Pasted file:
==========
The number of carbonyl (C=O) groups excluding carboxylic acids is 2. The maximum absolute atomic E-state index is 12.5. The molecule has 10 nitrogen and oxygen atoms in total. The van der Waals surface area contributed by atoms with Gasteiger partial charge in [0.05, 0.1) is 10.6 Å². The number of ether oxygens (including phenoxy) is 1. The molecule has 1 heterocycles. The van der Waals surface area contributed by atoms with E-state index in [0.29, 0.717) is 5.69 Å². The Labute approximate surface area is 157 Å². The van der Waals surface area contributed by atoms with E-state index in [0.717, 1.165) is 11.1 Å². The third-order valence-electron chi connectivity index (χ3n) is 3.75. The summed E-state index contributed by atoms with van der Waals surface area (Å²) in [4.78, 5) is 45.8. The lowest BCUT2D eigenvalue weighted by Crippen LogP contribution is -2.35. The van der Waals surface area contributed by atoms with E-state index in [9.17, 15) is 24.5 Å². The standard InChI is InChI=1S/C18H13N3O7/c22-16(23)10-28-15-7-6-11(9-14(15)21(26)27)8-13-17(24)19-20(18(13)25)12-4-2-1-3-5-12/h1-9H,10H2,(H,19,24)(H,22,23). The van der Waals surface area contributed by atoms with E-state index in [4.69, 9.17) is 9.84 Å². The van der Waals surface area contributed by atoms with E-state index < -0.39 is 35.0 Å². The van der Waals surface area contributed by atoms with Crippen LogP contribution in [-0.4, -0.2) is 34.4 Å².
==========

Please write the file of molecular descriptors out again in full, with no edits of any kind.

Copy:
The number of carbonyl (C=O) groups excluding carboxylic acids is 2. The maximum absolute atomic E-state index is 12.5. The molecule has 10 nitrogen and oxygen atoms in total. The van der Waals surface area contributed by atoms with Gasteiger partial charge in [0.05, 0.1) is 10.6 Å². The number of ether oxygens (including phenoxy) is 1. The molecule has 1 heterocycles. The van der Waals surface area contributed by atoms with E-state index in [0.29, 0.717) is 5.69 Å². The Labute approximate surface area is 157 Å². The van der Waals surface area contributed by atoms with E-state index in [0.717, 1.165) is 11.1 Å². The third-order valence-electron chi connectivity index (χ3n) is 3.75. The summed E-state index contributed by atoms with van der Waals surface area (Å²) in [4.78, 5) is 45.8. The lowest BCUT2D eigenvalue weighted by Crippen LogP contribution is -2.35. The van der Waals surface area contributed by atoms with E-state index in [9.17, 15) is 24.5 Å². The standard InChI is InChI=1S/C18H13N3O7/c22-16(23)10-28-15-7-6-11(9-14(15)21(26)27)8-13-17(24)19-20(18(13)25)12-4-2-1-3-5-12/h1-9H,10H2,(H,19,24)(H,22,23). The van der Waals surface area contributed by atoms with E-state index in [4.69, 9.17) is 9.84 Å². The van der Waals surface area contributed by atoms with E-state index < -0.39 is 35.0 Å². The van der Waals surface area contributed by atoms with Crippen LogP contribution in [-0.4, -0.2) is 34.4 Å².